We often criticise governments when they don’t do things well, but this week it’s a pleasure to say Kudos to Australia’s Health Minister Tanya Plibersek for making accessing medical care less confronting, and for making medical care for the person as a whole and not just their gender.
A week ago, Minister Plibersek announced that all gender references will be completely removed from Australia’s national healthcare plan, Medicare.
As it stands, some Medicare services are only available to men or women, which force some people to have uncomfortable or embarrassing discussions about their gender identity in order to access a service or claim a rebate for one at a Medicare office.
“Proud to be removing gender discrimination from Medicare – esp important for transgender and intersex Australians.” Tanya Plibersek tweet
In her announcement, the Minister said, “If you need a medical treatment under Medicare you should be able to get it without a discussion about or disclosure of your gender – male, female, transgender, or otherwise.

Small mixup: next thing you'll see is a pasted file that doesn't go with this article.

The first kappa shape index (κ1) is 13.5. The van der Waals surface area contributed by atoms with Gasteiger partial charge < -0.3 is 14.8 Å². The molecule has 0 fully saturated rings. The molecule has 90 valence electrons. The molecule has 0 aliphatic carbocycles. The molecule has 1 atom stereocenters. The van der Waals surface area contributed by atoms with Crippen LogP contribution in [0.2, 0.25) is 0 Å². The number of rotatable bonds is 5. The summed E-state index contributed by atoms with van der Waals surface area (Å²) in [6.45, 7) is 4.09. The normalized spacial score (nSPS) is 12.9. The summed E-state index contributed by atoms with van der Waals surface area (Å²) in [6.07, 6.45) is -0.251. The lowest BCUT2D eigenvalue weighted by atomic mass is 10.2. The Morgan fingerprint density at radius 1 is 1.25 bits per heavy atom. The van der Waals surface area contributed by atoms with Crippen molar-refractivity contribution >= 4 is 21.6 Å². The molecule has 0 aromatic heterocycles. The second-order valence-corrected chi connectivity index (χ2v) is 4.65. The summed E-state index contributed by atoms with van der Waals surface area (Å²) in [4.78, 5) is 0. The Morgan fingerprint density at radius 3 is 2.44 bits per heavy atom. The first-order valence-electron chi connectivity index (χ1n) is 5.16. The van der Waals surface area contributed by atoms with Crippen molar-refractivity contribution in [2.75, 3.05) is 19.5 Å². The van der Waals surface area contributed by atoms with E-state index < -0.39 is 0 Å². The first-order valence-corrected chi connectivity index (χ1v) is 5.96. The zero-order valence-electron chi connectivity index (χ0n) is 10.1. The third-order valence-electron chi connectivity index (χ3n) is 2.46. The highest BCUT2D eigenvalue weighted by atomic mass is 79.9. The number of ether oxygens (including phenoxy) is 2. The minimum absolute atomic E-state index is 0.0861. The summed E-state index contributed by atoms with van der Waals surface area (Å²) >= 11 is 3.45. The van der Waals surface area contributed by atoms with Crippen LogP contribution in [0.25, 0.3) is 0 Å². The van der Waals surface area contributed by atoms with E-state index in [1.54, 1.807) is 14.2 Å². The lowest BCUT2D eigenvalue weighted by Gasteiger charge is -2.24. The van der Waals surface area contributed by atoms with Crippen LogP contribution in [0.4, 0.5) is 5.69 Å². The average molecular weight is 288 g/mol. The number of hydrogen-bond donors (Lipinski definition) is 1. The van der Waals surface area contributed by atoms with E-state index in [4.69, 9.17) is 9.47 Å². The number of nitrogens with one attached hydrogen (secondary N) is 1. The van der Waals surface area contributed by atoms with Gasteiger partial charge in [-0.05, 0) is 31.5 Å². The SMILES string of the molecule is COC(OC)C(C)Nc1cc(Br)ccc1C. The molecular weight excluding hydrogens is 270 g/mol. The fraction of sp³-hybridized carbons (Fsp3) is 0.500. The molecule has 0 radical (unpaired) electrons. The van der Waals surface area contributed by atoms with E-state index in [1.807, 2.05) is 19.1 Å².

“That’s why the Government’s removing all references to gender from the language used to describe the almost 6,000 clinical services covered by Medicare. At the moment, there are some Medicare services described as being for a man or a woman. This has caused discrimination against gender diverse Australians.
“For example, someone who has a uterus may actually identify their gender as male. Under current arrangements, some Medicare-covered medical procedures involving the uterus are described as ‘female’ or for ‘women’.”
These changes will also make a big difference to intersex Australians, who may not wish to identify as any gender.
The Minister said, “We are able to remove references to gender in Medicare by doing things like describing a medical procedure in more detail, or using anatomical language instead. These changes bring Medicare into line with the Government’s new Guidelines on the Recognition of Sex and Gender.”
The changes come after consultation with the National Lesbian, Gay, Bisexual, Transgender and Intersex Health Alliance and the Organisation Intersex International Australia. Of 6000 services covered by Medicare, 43 needed to be changed. Of these, 15 were changed earlier this month, while changes to the remaining services will be made by the end of the year.